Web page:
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$100,000 Cash, 60 Birds Seized at High-Stakes Cockfight Raid in Compton, Calif.

On Saturday morning, Los Angeles County Department of Animal Care and Control officers, assisted by spcaLA, responded to a tip about a major cockfight operation in a working-class area of Compton, California, and ended up seizing $100,000 in gambling and fight-entry fees, along with 60 game roosters. (Compton is situated just southeast of downtown Los Angeles.)

It was estimated that the fights began at approximately 7:00 a.m. in a tarp-covered area of a yard in the 14000 block of Castlegate Ave. By the time officers’ arrived at 8:30 a.m., the bloody event had already been in progress long enough for 7 birds to be killed, and 8 more were so severely injured that they had to be euthanized. The remaining healthy birds were taken to shelters.

The raid resulted in detaining 47 suspects--both male and female--and confiscating about $100,000 in bets and fight-entry fees. A total of 60 fighting birds were seized from the yard, authorities said, along with a large amount of paraphernalia related to cockfighting, including knives—called slashers or gaffs—which are attached to the legs of the birds while they fight, in order to assure serious or fatal wounds to the opponent.

Several minors were also present and were released to relatives who were called by County officers.Under California law, bringing children to a cockfight can result in additional charges for child endangerment or contributing to the delinquency of a minor.

Aaron Reyes, Deputy Director of Los Angeles Department of Animal Care & Control, explained, “This property was suspected of hosting illegal cockfights in the past and was being monitored by our Major Cases Unit. We received a tip that a high-stakes cockfight was going to take place today and we secured a search warrant.”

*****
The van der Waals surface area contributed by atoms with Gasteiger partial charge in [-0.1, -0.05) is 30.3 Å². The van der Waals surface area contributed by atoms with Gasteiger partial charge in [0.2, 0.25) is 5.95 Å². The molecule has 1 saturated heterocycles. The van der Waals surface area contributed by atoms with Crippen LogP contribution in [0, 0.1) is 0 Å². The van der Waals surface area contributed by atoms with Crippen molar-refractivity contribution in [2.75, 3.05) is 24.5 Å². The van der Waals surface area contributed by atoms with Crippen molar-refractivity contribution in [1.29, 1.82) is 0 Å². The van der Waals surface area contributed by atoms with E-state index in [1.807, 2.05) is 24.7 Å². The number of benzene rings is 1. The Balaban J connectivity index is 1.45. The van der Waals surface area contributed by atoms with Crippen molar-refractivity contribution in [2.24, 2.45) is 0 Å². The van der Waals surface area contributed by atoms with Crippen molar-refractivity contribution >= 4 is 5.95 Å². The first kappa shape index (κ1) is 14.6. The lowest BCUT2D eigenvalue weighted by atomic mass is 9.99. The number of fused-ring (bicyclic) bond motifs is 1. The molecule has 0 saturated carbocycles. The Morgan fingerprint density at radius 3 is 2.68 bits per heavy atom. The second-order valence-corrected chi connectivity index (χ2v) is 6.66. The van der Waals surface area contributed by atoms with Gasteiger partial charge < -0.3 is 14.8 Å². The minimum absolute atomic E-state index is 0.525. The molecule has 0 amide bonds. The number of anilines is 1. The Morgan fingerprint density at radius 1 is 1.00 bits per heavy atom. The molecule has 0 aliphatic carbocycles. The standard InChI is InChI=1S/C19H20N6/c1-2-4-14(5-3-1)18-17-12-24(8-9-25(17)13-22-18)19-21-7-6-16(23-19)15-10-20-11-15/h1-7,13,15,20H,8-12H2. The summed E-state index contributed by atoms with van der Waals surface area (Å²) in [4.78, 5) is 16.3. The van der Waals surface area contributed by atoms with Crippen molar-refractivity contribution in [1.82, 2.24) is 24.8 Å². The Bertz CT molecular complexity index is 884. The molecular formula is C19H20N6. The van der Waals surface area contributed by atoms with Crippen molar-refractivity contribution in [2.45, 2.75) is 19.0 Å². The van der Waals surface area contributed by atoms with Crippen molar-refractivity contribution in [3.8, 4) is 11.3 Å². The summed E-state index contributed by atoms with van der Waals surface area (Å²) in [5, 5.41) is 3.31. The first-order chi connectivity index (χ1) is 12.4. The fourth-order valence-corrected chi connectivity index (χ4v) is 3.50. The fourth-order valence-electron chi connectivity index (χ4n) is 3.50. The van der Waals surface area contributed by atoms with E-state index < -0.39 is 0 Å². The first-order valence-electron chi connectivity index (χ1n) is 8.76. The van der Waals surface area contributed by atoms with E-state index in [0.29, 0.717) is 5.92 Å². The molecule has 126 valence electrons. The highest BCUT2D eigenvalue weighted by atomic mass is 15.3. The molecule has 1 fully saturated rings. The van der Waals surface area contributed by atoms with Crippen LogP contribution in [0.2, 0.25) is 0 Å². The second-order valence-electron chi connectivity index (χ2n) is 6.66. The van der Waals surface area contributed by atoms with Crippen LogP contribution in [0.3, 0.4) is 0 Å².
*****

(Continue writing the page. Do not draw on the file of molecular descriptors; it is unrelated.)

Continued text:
Reyes stated that suspects told officers the buy-in fee per fight was $1,000. He added that the birds were notably large for fighting cocks.

“Animals don’t talk,” Deputy Director Reyes stated, “so it is often difficult to get information we need. It is time-consuming, but we question everybody at the site. Many of those present had large amounts of cash and some possessed cocaine.But everybody claimed to be just a spectator and nobody admitted owning any of the birds.They didn’t want to risk claiming them,” he said.

About 20 people, mostly Latino males, either ran away or jumped fences to escape arrest when the early morning raid began on December 21, “Our Department had a large presence of Spanish-speaking officers,” Reyes said. The 47 remaining suspects were detained and cited for misdemeanor charges of being a spectator at an illegal animal fight.Several were recovered from neighboring backyards by Sheriff’s deputies or found hiding in bushes.

Some of those cited face additional charges of being participants in a cockfight.If convicted, they could face up to a year in jail, and a recent California law increased the fine to $5,000 for a first offense as a spectator. A second conviction may be prosecuted as a felony with imprisonment for between 16 months and 3 years, and/or a fine of up to $25,000.

Reyes said that all of the attendees claimed they were not at the location because of the cockfighting but merely happened to be passing by and stopped to see what was happening on the property. He said a few said that they just “came for tacos.”
The owner of the house was not on the premises, or he may have been among those who fled when officers made entry to the scene. Reyes said that the majority of the $100,000 cash was found in the living room of the house.

“Los Angeles County officials will continue the investigation and further charges -- including felony gambling--could result.

“The discovery of $100,000 at this cockfight shows how much gambling goes on at these events, along with immense animal suffering. No misdemeanor fine is going to deter a blood sport when there is so much profit incentive to break the law. First- offense felony penalties for cockfighting are needed in California and in all 50 states,” commented John Goodwin, Director of Animal-Cruelty Policy for The Humane Society of the United States.

Deputy Director Aaron Reyes also emphasized his personal concern that an illegal cockfighting ring was located in a yard of a home in a residential neighborhood where it can be seen by youngsters passing by on bicycles and skateboards. “Over time the acceptance of brutality can become the norm within the community and desensitize children to the pain and suffering inflicted on helpless victims--whether animals or humans.It is hard enough for youth to witness the violence on TV and in videos but to have it within 100 feet of where they play is barbaric.”

Read also:New Law Doubles Fines for Cockfighting in Calif.



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